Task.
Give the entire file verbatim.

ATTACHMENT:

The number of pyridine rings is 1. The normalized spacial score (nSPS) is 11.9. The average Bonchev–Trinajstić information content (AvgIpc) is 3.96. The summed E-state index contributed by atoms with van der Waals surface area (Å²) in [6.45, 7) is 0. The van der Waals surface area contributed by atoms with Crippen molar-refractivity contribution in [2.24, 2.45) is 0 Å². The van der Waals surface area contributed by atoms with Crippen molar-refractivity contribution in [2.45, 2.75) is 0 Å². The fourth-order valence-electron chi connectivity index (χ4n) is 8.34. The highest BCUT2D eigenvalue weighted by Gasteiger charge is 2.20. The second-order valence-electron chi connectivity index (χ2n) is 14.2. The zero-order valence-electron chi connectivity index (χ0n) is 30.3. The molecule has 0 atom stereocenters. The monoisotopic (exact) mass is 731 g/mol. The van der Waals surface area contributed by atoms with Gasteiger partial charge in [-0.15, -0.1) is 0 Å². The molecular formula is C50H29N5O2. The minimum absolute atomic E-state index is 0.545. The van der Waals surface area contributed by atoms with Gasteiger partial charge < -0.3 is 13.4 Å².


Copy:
The number of pyridine rings is 1. The normalized spacial score (nSPS) is 11.9. The average Bonchev–Trinajstić information content (AvgIpc) is 3.96. The summed E-state index contributed by atoms with van der Waals surface area (Å²) in [6.45, 7) is 0. The van der Waals surface area contributed by atoms with Crippen molar-refractivity contribution in [2.24, 2.45) is 0 Å². The van der Waals surface area contributed by atoms with Crippen molar-refractivity contribution in [2.45, 2.75) is 0 Å². The fourth-order valence-electron chi connectivity index (χ4n) is 8.34. The highest BCUT2D eigenvalue weighted by Gasteiger charge is 2.20. The second-order valence-electron chi connectivity index (χ2n) is 14.2. The zero-order valence-electron chi connectivity index (χ0n) is 30.3. The molecule has 0 atom stereocenters. The monoisotopic (exact) mass is 731 g/mol. The van der Waals surface area contributed by atoms with Gasteiger partial charge in [-0.15, -0.1) is 0 Å². The molecular formula is C50H29N5O2. The minimum absolute atomic E-state index is 0.545. The van der Waals surface area contributed by atoms with Gasteiger partial charge < -0.3 is 13.4 Å².